Bishop Fulton Sheen said, “Judge the Catholic Church not by those who barely live by its spirit, but by the example of those who live closest to it.”
The problem is simply most of us do not obey that simple suggestion and I include myself in this category. The Church is a group of people and people are not perfect. Far too often we forget this very simple statement.
Today we will focus on how focusing on the wrong things can get you in a great deal of trouble both in this world and the next. Some time back a man related to me this story that I will never forget. The story is so real, so true, and so gut-wrenching.
It began as the man told me about his parents. They were of two different faiths (The father was Catholic and Wife was Lutheran) but the father promised his mother on her death bed that he would marry in the Church. So he did exactly that. He married the love of his life and she promised that she would raise their children in the Catholic Church. A year or so later the family came. They begin with getting the baby baptized and eventually their other sacraments. The mother rarely went to Church but the father took the children to church every Sunday. Well, every Sunday until the last Sunday. On that last Sunday, the parish Priest put in the Church Bulletin the names of all of the people in the parish that have not been giving money. Then to make a stronger point in his Homily he called out the names of those same people. The names were collected from the envelopes. His father always paid cash and put money in each week - he did that so his wife would not be too upset. To keep harmony at home he caused embarrassment at Church. He was so upset he never went back to Church one time the rest of his life and when he died his funeral was in a funeral home.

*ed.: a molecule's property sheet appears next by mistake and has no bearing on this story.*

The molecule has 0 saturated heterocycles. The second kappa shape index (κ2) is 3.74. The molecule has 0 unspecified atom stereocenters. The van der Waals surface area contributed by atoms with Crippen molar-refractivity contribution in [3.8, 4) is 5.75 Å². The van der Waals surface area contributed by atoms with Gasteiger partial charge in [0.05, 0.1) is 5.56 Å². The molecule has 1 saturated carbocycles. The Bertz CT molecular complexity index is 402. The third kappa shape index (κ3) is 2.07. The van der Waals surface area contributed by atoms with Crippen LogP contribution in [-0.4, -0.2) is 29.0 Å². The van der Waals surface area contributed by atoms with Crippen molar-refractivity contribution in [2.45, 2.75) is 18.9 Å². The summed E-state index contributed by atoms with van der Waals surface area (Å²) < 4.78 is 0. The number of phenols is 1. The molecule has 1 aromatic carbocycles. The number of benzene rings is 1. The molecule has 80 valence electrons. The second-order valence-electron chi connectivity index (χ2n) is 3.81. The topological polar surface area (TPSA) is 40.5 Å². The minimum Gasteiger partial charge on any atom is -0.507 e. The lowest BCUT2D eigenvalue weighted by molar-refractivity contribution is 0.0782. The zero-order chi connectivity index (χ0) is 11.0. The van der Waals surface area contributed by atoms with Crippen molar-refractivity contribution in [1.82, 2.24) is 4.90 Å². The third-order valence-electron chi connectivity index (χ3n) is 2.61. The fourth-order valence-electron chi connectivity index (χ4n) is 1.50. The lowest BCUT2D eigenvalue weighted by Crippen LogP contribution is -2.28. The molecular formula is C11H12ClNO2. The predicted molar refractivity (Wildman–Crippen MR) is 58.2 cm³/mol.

I thought to myself this was horrible. The man said wait, this is not the whole story by far, listen to me and then he said, “Several years later- actually almost seven years to the date. The same wife was taking her children to a Lutheran Church. The husband would no longer go to Church and the wife thought that going to Church would be good for the family. Then in early August of 1968, it was right after the National Democratic Convention in Chicago. The YV was full of stories of police brutality and this was on the minds of everyone. The Lutheran Minister in his sermon compared the Chicago 7 to Jesus in the Temple. Wow, this set up a response in which the oldest child of the mother stood up in the middle of the sermon and walked out of Church. The mother and his little sister immediately followed. They were all upset at what went in that Church.
I was thinking when I heard this story good for you but the man told me, “That was the last time that my mother ever attended Church.”
Wow, this was horrible I thought to myself.
He continued and said, “On her death bed, the man asked his mother about that day and if she could remember and she smiled and told him she did.
About this time I began to feel very sorry about this man. His mother and father both quit going to Church and he was there with them when it happened.
The man looked at me and laughed. “You always think that this happens to someone else, but it can happen to you.”
I have one last thing to explain he said softly, “I was also at Church when my son went for his last time.”
This is when I started to think. This is horrible. This really should not happen or it should rarely ever happen. However, to this man it did. I wanted to ask him more questions but I was afraid to ask. I didn’t want to know, yet at the same time, I was compelled to find out more.
The trouble I thought to myself was that our actions impact so many other people at Church. I wondered if my actions ever caused someone to quit going to Church. It was at that time I realized that the man who I was talking to was actually me.